You know, this wasn’t the article I wanted to write. It really wasn’t. Let me get this out of the way: I love Life Is Strange. I love the empathy it shows in giving even most of its villains depth and meaning. I love how most of the time it manages to tap into that inexperience, that imperfection, that unbridled optimism that makes the best kind of teen fiction. I love Max and Chloe’s tender, confused, multi-faceted relationship with each other; and all those things that I love are in here. In fact, some of the best moments of the entire series are nestled amidst this final episode. Little pieces of humanity that represent the very best this series has to offer.
And that’s why the ending is so terrible.
The second half of episode five takes place largely inside what is implied to be Max’ own head, where she is forced to face her greatest fear: Terribly designed mandatory stealth sections. There’s plenty to criticize here, but let’s be honest. The gameplay of Life Is Strange, especially the puzzles that involve the rewind mechanic, have always been clunky. I can get over this bit of below-average gameplay, especially since the environmental design here is really cool. The way it manages to recall some of the scenes from earlier in the game and make them feel both familiar and yet alien, is well done and creative. No, the real ending, and the real problem I have with this episode, starts after Max has made her way through all that.
In one of the last scenes of the game, Max finds herself in a representation of Joyce’s diner. It is filled with the residents of Arcadia Bay who are all blaming her for their deaths. As she walks through the crowd, she finds herself confronted by a mirror image, who accuses her of being selfish. Her motivations weren’t pure, the doppelgänger claims. She only used her power to make people like her more, and in doing so started a chain reaction that destroyed their lives. It is without a doubt meant to be an emotionally devastating scene, forcing both Max and the player to reflect on their action throughout the adventure. They have to face the consequences of their actions now that there is no rewinding, only taking responsibility. This is followed shortly after by the final choice of the game: To either sacrifice Chloe and turn back all the changes Max has made, undoing all of her damage to the timeline but killing her friend in the process, or to sacrifice Arcadia Bay and its residents in exchange for Chloe’s continued existence.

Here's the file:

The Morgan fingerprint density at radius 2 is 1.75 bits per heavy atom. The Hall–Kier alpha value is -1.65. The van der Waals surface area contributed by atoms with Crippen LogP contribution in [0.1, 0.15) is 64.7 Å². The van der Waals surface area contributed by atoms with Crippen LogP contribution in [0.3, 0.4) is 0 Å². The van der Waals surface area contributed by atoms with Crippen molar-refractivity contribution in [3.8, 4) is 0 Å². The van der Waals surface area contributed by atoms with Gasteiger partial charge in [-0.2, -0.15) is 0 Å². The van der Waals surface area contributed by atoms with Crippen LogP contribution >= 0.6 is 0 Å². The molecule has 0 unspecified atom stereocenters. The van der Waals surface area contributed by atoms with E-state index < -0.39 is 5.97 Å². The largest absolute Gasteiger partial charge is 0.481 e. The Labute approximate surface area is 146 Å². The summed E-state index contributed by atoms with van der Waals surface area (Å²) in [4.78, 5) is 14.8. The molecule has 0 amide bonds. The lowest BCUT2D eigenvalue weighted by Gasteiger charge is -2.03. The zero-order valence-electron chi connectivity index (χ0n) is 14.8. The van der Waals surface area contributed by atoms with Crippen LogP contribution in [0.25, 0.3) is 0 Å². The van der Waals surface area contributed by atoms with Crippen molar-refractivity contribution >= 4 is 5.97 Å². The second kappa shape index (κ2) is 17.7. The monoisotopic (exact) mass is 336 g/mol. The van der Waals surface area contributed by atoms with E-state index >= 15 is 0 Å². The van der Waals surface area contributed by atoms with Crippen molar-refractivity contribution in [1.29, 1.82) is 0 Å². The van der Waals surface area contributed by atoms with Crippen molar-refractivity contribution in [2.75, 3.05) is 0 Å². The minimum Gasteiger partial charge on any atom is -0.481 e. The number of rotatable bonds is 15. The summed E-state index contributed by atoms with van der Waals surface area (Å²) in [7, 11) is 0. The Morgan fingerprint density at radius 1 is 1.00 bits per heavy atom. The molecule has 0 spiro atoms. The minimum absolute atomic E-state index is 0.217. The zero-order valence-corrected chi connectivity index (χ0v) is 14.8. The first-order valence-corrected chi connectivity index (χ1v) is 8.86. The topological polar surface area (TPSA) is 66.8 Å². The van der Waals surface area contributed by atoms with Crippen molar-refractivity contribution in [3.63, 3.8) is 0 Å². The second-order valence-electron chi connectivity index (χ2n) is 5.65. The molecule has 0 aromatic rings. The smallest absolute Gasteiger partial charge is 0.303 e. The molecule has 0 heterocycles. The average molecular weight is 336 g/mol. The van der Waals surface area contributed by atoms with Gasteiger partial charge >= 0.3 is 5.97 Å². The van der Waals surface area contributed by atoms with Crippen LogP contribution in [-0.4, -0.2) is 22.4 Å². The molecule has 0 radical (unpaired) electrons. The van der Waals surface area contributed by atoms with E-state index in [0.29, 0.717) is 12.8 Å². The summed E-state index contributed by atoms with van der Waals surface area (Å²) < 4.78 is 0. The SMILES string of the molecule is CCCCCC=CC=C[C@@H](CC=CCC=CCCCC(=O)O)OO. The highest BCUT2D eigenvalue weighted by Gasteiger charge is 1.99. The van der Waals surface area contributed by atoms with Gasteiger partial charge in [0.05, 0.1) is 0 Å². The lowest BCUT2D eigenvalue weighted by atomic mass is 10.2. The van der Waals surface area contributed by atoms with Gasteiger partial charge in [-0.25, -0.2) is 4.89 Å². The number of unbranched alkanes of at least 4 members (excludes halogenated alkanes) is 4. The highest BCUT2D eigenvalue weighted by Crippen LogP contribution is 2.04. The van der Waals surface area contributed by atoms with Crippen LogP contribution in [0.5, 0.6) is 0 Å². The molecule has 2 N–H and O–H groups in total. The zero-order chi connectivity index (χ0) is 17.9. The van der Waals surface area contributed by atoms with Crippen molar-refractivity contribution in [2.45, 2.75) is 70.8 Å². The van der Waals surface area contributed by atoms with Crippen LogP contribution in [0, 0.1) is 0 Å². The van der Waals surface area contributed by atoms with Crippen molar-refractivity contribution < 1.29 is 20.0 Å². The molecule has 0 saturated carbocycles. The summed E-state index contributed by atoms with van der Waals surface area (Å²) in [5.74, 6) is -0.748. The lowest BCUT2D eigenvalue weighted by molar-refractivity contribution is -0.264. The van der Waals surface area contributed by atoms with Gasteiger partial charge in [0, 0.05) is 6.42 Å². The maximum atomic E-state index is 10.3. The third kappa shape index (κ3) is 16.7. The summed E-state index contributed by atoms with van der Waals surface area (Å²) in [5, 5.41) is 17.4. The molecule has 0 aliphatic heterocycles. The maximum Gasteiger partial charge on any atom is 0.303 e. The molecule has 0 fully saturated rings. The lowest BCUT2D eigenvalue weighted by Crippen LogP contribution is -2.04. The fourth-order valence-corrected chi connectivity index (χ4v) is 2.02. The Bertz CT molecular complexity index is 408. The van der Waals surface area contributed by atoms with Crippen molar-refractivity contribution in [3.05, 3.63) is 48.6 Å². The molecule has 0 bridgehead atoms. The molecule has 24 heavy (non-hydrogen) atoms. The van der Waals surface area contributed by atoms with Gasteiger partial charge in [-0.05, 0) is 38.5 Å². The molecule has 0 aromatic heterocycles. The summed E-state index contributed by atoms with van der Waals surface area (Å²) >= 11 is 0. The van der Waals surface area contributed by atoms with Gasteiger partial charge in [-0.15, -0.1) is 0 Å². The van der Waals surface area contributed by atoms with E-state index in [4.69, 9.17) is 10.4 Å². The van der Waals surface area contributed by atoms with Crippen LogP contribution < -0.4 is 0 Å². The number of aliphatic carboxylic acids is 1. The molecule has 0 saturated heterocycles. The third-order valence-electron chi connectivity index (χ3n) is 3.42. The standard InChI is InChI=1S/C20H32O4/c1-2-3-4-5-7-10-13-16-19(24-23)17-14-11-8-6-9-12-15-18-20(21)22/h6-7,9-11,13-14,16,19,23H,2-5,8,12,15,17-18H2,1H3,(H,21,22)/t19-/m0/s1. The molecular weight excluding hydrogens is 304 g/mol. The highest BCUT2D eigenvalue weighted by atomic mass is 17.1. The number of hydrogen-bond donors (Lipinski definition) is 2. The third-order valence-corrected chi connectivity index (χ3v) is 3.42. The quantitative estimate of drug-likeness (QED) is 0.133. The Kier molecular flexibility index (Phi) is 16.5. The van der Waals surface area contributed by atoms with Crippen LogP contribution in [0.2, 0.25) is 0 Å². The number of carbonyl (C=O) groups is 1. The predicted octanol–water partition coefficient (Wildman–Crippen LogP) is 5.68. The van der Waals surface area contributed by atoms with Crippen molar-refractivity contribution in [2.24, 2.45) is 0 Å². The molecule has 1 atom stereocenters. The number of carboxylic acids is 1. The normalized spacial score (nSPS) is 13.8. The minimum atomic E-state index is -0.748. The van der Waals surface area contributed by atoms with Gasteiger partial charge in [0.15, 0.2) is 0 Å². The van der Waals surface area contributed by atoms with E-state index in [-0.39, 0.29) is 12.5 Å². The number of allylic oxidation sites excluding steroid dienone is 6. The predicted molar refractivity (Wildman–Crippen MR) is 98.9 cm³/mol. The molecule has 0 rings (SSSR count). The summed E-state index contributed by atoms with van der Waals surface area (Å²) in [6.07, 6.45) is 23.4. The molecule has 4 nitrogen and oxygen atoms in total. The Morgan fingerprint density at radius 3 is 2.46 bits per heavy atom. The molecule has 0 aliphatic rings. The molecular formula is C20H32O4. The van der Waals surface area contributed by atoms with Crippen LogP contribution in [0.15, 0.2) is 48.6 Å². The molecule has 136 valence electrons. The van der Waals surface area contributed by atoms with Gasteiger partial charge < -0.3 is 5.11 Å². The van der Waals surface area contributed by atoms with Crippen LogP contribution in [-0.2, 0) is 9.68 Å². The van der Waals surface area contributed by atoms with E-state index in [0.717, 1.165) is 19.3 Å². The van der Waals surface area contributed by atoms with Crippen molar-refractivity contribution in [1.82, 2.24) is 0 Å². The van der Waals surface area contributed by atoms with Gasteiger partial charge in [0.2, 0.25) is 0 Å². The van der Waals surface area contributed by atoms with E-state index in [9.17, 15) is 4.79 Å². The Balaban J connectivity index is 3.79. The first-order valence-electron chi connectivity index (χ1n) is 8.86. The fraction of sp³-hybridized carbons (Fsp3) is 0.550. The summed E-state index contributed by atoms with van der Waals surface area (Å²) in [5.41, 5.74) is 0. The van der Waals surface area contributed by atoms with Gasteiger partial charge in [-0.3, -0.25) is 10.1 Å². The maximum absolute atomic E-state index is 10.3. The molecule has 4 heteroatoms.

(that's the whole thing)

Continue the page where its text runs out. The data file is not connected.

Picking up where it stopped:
It’s not a bad ending. That is to say, it’s not a bad idea for an ending. However it’s not the ending this game needed. In fact, this ending undermines the entire point of the series. The choice here and what it means is rather obvious: Max has to either commit to her selfishness and accept that saving Chloe quite literally means letting everyone die, or she has to turn everything back, letting Chloe die but in doing so not fuck up the lives of everyone else. The tornado here is a metaphorical butterfly-effect turned literal. It is the result of her actions doing countless things beyond her control, and others suffering for it.
The reason the ending ultimately rings false is that the criticisms thrown at Max are unjustified. They are not backed up by anything that actually happens in the series, and they fundamentally contradict the main focus of the games themselves: Max’ powers allow her empathy. There is an obvious parallel between Max’ passion for photography and her powers, with a lecture in the first episode referring to photography as “framing little pieces of time”. This is fundamentally what Max’ powers allow her to do to capture a moment, and to examine it closely from multiple angles. Her powers allow her to explore not just the possibilities she has, but the people around her. And in doing so, it allows her to see the sympathetic side of people that she would normally just dismiss. This is something that comes back constantly throughout the series. Victoria’s aggression and hate come from a lack of certainty about her own work, coming from a rich family and never knowing whether people actually care about her work and her as a person, or just her money. Nathan is a rapist and a murderer, but he’s also obviously an addict with an unclear mind who is groomed and manipulated by a man far more in control than him. Frank is a drug dealer who doesn’t care what his product is used for or how it damages other people, but he also genuinely cared for Rachel. While he is apathetic about the lives of most, he doesn’t want to hurt anyone. The principal is an obstinate man who protects Nathan from scrutiny until he can no longer avoid it, but he does genuinely seem to care for his students and cannot help being forced into a position where most of the money for his school comes from the parents of one of the greatest threats to his students. The game never pretends these reasons absolve any of these people, but it understands they are humans and have their reasons for doing the things they do, and through her powers Max is able to understand these reasons as well and use that to find the best solution. Max’ power is fundamentally one that creates empathy and understanding, and it’s this empathy and understanding that guides the decisions Max makes.